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That's it!

It's so simple, and it's been the case all along, but now we have a hit TV show that makes our point for us.

Maybe I should back up?

Alright: it all started the first time you heard vocal harmony. Admit it - there was something there. Something powerful. You loved the sound, the interweaving of the voices.

And then you saw your first a cappella concert, which I'll bet you can remember to this day. The energy in the room, the sound of pure voices, the excitement that the voices could fill a room, and the range of emotions amplified by a row of people, all expressing. All singing.

Then you sang. You had to sing. We all did. You sang in school... but it was different. Third grade chorus was fun, but this was different. You were singing music you loved. Difficult harmonies. Amazing arrangements. You felt like a rock star.

And the friends you made were some of the best you've ever had. Something about the experience of creating vocal harmony that brings people together. Hard to describe.

Maybe it was cool. Maybe it wasn't. You didn't really care. It was amazing. 

That is what Glee is all about. 

For those of you who haven't seen it, Glee is a new hour-long comedy show on Fox, airing on Wednesday nights. The pilot aired in the spring, and again tonight, with the season premier next Wednesday. I highly recommend it. Some a cappella, some vocal harmony with instruments, lots of laughs, and most of all an incredibly overwhelming infectious energy.

The show manages to capture that ineffable spirit that we're all drawn to, and that we all remember so fondly.

And yet... it's a comedy. Imagine Bad-News-Bears-apella. The jokes come fast and frequently, and they're often at the singers' expense. But it's alright, because the singers have the last laugh. 

We have the last laugh.

How? Because the music is so strong, the performances so unabashedly fun, the whole experience so... complete. They give it their all. And it works. You smile. The way you don't usually smile when watching television.

In other words, the "New Directions" are dorky, but they're great... just like a cappella has been and will be. The show doesn't run from the stereotypes, but rather embraces them, and squeezes them within an inch of their lives. And yet, in the end, it's all about the music. And we're completely won over.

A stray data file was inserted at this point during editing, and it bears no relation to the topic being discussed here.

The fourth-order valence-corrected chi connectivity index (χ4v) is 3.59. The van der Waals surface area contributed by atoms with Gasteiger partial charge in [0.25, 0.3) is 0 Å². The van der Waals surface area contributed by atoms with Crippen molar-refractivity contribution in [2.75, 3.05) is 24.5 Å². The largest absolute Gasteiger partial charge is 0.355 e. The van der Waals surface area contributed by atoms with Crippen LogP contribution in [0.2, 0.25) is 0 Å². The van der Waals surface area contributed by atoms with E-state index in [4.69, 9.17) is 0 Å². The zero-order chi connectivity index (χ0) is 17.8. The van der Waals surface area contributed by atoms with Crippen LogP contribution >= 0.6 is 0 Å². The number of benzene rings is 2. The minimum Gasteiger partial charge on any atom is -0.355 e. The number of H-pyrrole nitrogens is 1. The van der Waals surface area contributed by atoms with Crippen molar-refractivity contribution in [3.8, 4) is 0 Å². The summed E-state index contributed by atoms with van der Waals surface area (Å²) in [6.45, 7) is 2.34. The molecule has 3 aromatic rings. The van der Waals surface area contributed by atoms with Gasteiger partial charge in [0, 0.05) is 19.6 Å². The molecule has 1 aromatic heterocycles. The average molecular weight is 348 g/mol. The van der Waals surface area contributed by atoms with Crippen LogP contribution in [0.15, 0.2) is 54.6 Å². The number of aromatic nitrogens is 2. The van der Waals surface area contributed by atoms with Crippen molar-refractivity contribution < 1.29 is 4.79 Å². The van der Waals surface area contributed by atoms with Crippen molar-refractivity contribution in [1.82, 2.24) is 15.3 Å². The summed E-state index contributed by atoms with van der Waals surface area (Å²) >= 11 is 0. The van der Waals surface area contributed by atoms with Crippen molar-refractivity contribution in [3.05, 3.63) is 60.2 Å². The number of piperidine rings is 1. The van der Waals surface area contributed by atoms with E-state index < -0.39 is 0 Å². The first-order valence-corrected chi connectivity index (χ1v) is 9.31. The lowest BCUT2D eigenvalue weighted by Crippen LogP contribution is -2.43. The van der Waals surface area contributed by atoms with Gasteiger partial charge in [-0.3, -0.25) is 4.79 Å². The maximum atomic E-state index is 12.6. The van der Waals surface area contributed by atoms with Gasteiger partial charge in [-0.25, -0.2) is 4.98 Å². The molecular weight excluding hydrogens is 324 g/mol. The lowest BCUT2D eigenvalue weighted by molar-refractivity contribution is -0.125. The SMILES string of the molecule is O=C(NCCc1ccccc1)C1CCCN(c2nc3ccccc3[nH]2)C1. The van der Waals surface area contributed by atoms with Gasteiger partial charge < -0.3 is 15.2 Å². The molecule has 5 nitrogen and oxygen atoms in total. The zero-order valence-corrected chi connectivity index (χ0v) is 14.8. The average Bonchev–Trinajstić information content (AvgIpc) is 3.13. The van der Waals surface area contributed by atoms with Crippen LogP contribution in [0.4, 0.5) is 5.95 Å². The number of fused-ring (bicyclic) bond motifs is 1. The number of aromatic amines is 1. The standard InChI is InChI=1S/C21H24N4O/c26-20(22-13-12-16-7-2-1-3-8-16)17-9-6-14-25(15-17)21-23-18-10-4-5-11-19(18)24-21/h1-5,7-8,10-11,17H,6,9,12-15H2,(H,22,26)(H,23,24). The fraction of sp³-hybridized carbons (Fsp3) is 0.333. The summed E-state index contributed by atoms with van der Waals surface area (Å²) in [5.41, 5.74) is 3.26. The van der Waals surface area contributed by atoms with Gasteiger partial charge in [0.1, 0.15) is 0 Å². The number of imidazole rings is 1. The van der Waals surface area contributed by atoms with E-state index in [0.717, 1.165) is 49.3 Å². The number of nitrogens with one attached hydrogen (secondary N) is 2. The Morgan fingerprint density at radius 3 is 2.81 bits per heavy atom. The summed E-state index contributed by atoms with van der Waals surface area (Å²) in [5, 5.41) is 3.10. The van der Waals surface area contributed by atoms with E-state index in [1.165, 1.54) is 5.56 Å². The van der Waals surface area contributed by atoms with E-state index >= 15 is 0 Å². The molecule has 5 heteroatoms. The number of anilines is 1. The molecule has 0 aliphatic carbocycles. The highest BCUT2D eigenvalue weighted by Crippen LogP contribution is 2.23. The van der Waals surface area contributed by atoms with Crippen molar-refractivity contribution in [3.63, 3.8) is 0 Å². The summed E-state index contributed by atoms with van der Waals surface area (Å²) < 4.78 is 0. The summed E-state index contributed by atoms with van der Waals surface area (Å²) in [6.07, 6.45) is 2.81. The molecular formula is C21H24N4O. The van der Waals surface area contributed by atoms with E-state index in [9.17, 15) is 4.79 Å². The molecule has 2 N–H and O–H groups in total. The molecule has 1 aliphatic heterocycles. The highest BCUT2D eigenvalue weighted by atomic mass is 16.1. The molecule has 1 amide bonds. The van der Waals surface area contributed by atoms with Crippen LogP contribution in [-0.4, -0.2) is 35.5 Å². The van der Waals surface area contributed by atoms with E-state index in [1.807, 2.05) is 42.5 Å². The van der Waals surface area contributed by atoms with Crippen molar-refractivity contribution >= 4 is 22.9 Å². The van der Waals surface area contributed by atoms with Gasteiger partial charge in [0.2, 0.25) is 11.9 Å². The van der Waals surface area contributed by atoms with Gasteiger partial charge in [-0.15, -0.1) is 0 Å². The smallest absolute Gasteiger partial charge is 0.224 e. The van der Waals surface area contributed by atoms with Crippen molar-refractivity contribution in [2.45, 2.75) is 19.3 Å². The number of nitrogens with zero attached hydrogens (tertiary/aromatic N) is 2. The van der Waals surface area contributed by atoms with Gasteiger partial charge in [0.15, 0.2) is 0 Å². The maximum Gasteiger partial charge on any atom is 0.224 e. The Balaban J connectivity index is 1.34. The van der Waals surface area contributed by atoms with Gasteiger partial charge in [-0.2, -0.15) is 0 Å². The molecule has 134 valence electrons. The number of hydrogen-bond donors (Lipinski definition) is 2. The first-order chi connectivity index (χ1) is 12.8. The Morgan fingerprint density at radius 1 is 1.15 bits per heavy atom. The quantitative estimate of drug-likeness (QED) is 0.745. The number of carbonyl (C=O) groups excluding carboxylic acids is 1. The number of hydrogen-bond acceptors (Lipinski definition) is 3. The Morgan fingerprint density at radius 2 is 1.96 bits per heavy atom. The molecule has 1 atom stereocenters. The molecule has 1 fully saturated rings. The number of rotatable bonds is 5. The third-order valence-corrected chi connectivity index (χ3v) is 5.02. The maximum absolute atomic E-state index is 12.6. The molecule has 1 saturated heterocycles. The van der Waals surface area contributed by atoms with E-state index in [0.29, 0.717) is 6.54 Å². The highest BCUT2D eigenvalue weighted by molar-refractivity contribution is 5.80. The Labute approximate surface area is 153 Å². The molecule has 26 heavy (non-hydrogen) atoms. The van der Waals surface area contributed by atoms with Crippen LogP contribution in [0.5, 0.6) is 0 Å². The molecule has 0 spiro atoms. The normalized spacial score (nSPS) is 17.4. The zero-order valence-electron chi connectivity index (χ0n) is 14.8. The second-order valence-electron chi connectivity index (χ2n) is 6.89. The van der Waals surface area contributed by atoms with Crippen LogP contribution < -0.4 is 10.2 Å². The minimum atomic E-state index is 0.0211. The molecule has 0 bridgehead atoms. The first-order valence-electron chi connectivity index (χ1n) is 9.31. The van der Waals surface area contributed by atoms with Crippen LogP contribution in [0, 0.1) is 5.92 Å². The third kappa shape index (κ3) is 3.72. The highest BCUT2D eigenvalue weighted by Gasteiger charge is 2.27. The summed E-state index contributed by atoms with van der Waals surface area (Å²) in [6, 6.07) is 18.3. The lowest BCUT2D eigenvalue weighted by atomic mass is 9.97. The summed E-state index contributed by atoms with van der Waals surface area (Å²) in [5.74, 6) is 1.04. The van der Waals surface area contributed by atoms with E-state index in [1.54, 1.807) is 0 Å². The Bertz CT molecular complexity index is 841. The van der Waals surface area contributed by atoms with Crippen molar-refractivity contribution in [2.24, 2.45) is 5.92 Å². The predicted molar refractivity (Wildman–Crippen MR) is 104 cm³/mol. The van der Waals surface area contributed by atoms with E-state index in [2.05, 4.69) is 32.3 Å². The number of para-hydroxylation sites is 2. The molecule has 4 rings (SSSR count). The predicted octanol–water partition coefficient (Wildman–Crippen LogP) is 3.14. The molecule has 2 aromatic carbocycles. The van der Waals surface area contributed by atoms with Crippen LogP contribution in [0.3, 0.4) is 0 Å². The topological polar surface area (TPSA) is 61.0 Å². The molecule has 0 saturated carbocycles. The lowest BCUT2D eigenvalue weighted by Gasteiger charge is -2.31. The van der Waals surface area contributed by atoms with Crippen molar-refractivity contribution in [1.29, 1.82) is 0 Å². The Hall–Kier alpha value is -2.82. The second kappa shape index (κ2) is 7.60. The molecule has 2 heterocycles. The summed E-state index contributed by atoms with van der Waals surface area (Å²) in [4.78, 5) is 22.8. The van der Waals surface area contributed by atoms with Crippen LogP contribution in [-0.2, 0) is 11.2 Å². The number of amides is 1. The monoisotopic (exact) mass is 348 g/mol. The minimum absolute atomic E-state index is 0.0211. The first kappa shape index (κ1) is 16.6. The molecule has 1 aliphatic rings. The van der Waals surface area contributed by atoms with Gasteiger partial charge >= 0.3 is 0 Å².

And that's the key to the whole issue of "coolness" that's frequently raised in these hallowed halls. And in Pitch Perfect. And in many album reviews in the mainstream media.

Glee makes a very strong case for the obvious yet elusive truth: Who cares if it's cool or not, because if the music is great, it doesn't matter. If you're happy, it doesn't matter. 

But... take it one step further: it does matter if you're not singing, if you're not happy.

One more point: The director used to be in the glee club as a student, but it folded. He missed music, so he decided to start up the program again, and of course it's a very bumpy beginning, as it often is when you start a group. But he poured his energy into it, made sacrifices, and, well, we'll all just have to see how it turns out. So far so good.

Maybe you're still singing. I hope so. But many of you reading this aren't. You aren't alone. Thousands, tens of thousands, hundreds of thousands of singers are strewn across our country... without an outlet for singing. And these people are watching Glee, and smiling. And singing along. I hope they, too, decide to turn off the TV and find an outlet where they can sing.

Most importantly, I hope you - yes, you - the person reading this right now - I hope you're singing. 

And if you're not, I highly recommend you go find a group, and sing.

Or start one!

If you don't have a name, I have a suggestion: The New Directions.


Yes sir!

I couldn't agree more, especially with the singers having the last laugh.  Not only are they doing what they love, they sound pretty awesome.  And they give their audience chills.

It's not surprising at all to me that Glee has soared to immediate popularity and been widely embraced.

Matt Emery CASA Director of Communications Three-time Recipient of RARB "Post of the Year" Title

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